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These people donated in order to help others have and raise children. This was a selfless act, there was no benefit to the person donating, financial or otherwise. The only condition on this donation was anonymity.
That condition should be respected.
Of course they might expect people to come looking. But they might also expect people to respect their anonymity and stop looking.

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    There is most definitely some financial incentive. People have been getting paid for sperm and egg donations for a long time. There are some individuals who donate eggs/embryos, but it is far more common for individuals to be paid for their donations than for them not to be.

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    I can understand your concern – but how does a child conceived as a result of a sperm donation know this was the case? Unless they are told by parents or others, I doubt that there is any other source of that information – and the donation could have been an informal arrangement so not documented anyway.

    I can only see the anonymity request being brought up when child contacts father – and by then the cat is out of the bag. All that could be done then is similar to the scenario in Mazie’s posting – a firm but polite ‘do not contact me again’ which may or may not be respected.

    Maybe birth records could be annotated, though that won’t stop a determined searcher and would probably raise more family issues as well as breach the previously believed parents’ right to privacy.

    Given that the issue of anonymity (in the UK at least and presumably only for ‘formal’ donations) expired in 2005 creating a database and matching it to the Birth records would be a nightmare.

    Sadly I don’t see any solution that could be acceptable to all parties.

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Haven’t people conceived by sperm donation got the moral right to find out who their father is?!

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I can attest to the delicate nature of this from personal experience, when I reached out to a close DNA match. That conversation led to the revelation of a family secret, and a dilemma for those involved. It’s a sticky wicket from that standpoint.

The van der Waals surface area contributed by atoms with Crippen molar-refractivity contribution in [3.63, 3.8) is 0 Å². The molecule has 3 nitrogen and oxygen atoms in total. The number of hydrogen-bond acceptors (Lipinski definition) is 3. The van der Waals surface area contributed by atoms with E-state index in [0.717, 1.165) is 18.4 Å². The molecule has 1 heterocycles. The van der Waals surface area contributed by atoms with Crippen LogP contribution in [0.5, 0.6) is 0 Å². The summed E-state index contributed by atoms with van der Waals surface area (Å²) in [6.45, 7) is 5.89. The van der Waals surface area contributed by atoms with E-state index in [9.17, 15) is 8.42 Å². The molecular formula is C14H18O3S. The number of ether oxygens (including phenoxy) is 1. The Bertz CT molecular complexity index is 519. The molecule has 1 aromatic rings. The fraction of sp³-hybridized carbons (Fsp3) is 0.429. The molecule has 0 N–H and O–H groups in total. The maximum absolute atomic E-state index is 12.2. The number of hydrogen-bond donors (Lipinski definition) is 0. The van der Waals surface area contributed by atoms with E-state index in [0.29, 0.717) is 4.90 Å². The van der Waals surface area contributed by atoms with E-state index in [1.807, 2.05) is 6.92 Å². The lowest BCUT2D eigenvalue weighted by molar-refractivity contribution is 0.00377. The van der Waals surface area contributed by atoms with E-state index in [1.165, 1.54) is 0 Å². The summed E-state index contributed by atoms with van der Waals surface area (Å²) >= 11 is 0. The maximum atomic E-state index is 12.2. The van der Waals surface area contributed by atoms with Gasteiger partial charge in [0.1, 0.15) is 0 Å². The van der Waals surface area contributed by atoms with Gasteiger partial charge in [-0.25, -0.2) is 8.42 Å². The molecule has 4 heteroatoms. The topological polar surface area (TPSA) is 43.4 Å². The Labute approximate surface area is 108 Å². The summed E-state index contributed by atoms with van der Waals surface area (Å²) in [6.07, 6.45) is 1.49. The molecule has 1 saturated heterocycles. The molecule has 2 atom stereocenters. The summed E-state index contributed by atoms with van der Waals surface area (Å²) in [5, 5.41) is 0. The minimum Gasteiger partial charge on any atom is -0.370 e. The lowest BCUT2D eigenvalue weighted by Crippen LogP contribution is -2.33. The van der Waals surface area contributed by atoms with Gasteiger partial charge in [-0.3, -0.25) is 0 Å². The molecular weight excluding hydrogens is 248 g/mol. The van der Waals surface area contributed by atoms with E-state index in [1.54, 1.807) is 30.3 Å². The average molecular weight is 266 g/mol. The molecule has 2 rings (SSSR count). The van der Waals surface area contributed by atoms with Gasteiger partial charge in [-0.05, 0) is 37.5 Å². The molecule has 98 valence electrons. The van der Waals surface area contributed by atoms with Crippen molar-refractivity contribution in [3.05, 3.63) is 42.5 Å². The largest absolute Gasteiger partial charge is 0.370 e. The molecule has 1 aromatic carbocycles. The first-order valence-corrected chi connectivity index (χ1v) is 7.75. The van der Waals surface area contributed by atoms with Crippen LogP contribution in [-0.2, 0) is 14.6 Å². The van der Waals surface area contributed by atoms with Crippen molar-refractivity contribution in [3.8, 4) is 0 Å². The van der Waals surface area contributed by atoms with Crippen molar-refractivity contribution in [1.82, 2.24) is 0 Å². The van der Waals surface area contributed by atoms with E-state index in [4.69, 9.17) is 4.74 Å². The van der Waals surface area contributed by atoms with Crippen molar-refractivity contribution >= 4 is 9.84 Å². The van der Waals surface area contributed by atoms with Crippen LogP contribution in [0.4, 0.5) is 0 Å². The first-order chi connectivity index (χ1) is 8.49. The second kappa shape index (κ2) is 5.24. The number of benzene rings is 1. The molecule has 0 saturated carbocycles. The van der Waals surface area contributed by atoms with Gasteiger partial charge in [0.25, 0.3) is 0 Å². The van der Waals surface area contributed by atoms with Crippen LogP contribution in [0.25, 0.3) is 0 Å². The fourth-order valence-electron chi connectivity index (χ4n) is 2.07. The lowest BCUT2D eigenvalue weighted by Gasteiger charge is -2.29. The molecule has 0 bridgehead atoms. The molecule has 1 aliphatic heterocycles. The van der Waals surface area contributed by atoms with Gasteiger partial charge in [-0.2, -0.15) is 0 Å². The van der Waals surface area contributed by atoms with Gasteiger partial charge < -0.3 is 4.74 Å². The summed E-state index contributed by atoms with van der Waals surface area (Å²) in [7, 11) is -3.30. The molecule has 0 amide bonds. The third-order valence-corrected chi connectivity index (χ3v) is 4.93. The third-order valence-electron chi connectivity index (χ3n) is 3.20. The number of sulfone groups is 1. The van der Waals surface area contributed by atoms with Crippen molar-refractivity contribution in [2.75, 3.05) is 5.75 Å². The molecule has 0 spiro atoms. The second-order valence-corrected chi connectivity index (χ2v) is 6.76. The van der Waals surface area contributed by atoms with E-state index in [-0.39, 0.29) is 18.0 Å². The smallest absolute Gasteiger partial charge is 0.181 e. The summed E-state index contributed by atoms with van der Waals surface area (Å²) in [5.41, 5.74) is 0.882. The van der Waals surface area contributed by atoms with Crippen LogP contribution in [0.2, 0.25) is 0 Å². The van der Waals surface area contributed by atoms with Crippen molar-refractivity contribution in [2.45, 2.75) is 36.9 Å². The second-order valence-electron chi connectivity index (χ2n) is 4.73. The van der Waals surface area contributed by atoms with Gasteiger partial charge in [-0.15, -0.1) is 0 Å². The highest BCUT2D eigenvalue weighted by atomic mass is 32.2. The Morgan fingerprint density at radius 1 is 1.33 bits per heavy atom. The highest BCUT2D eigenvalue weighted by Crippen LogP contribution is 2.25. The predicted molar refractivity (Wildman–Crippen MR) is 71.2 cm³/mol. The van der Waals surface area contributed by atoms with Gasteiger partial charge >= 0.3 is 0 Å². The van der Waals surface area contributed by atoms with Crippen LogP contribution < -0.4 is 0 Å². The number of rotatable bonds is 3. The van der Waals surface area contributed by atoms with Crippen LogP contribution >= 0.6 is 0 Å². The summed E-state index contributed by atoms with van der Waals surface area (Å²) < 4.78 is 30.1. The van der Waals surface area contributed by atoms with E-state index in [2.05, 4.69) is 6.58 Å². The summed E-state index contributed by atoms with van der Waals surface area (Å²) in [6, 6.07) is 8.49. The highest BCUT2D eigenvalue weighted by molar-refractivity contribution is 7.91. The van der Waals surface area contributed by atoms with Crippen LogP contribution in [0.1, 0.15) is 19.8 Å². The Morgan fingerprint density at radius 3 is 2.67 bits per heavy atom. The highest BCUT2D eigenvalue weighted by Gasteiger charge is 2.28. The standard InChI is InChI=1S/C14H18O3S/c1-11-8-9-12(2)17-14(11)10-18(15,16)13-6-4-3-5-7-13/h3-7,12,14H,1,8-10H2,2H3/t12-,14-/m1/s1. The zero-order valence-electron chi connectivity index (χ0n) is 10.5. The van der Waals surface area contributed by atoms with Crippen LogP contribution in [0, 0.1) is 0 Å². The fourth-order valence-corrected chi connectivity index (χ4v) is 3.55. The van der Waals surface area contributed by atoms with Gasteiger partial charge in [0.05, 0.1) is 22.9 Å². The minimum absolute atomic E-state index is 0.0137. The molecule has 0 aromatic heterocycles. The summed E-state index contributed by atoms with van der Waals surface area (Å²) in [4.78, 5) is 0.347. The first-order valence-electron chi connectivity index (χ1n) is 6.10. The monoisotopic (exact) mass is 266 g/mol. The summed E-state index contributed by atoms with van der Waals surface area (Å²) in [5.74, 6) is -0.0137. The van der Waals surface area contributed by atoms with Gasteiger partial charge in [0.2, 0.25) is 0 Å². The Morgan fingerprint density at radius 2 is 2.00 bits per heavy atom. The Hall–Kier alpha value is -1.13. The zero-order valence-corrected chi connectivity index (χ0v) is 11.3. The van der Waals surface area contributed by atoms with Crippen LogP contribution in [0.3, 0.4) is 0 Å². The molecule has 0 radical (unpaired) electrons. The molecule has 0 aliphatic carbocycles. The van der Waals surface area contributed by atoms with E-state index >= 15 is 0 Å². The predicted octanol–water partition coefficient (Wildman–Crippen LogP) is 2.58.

However, genealogy data is primarily extracted from public sources, and to prohibit the publishing of such information would be tantamount to censorship, or a violation of free speech. This isn’t just about an individual’s quest to learn about their ancestors.

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I have had my DNA and found a person( who did the DNA) who found his sperm donor.
He must have met him, cause he did not seem happy about meeting him. This is a problem with sperm donors, as it is with adoptions. Lot of parents don’t want anything to do with their children and some are really good reunions with their children.

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In the play, “Inherit the Wind”, the Clarence Darrow character has a wonderful speech where he talks about the invention of the telephone. I wish I could quote it, but I will try to paraphrase. He says that the telephone is like climbing to the top of a steep hill. We look back on the quiet privacy before the phone, but we look forward to the new levels of communication it offers. The technological advances of DNA testing are very similar. That privacy bird has flown far away and can’t be brought back, so we need to continue to look forward..

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Someone might explain to the Professor the meaning of the expression that “the train has already left the station” on his academic concern! Maybe the Professor could focus some of his tax-payer funded job working on something useful.

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George R. Nettleton April 29, 2019 at 9:30 pm

Quick gut reaction is that donors who wish anonymity should not donate. And the mother (parents) should be clear with the child as to where she came from and why. If the husband isn’t able to fertilize the egg and they both want a child, there are three choices: use a sperm donor, foster or adopt. But a child, particularly one from a line of medical issues (high blood pressure, diabetes, etc.) should be aware of these issues in order to look for the signs in his/her life and modify them by lifestyle or medications. We’re not talking about a doll or toy, but a real live person and they should have the needed information. If I’m not willing to provide that (and I’d have to be frank with my family, as like the parents should be frank with their child)), then I shouldn’t donate.
What to do about the past? It’s a real mess, as has been mentioned will probably end up in court and even after a decision is made, that won’t end the problem.